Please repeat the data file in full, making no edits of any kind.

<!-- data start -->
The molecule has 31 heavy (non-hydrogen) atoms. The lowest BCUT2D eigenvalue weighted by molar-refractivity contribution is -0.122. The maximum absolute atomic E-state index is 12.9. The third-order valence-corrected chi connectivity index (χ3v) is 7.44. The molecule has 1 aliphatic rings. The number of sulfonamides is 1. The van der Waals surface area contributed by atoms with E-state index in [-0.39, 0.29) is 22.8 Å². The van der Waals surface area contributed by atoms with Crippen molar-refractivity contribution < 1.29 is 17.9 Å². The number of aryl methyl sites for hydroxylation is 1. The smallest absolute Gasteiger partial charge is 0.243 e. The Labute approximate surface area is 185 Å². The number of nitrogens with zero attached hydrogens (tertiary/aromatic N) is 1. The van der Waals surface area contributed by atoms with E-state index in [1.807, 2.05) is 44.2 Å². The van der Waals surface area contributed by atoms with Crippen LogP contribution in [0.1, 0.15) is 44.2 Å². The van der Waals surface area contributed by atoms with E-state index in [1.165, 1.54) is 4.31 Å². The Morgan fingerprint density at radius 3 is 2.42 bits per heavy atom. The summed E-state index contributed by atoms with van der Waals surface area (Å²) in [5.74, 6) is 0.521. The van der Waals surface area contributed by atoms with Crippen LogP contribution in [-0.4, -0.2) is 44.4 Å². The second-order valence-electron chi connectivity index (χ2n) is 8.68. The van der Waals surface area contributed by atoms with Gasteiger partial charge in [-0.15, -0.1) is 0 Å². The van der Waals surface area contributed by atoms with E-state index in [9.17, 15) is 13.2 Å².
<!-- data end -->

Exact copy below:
The molecule has 31 heavy (non-hydrogen) atoms. The lowest BCUT2D eigenvalue weighted by molar-refractivity contribution is -0.122. The maximum absolute atomic E-state index is 12.9. The third-order valence-corrected chi connectivity index (χ3v) is 7.44. The molecule has 1 aliphatic rings. The number of sulfonamides is 1. The van der Waals surface area contributed by atoms with E-state index in [-0.39, 0.29) is 22.8 Å². The van der Waals surface area contributed by atoms with Crippen molar-refractivity contribution < 1.29 is 17.9 Å². The number of aryl methyl sites for hydroxylation is 1. The smallest absolute Gasteiger partial charge is 0.243 e. The Labute approximate surface area is 185 Å². The number of nitrogens with zero attached hydrogens (tertiary/aromatic N) is 1. The van der Waals surface area contributed by atoms with E-state index in [1.807, 2.05) is 44.2 Å². The van der Waals surface area contributed by atoms with Crippen LogP contribution in [0.1, 0.15) is 44.2 Å². The van der Waals surface area contributed by atoms with E-state index in [1.165, 1.54) is 4.31 Å². The Morgan fingerprint density at radius 3 is 2.42 bits per heavy atom. The summed E-state index contributed by atoms with van der Waals surface area (Å²) in [5.74, 6) is 0.521. The van der Waals surface area contributed by atoms with Crippen LogP contribution in [-0.4, -0.2) is 44.4 Å². The second-order valence-electron chi connectivity index (χ2n) is 8.68. The van der Waals surface area contributed by atoms with Gasteiger partial charge in [-0.15, -0.1) is 0 Å². The van der Waals surface area contributed by atoms with E-state index in [9.17, 15) is 13.2 Å².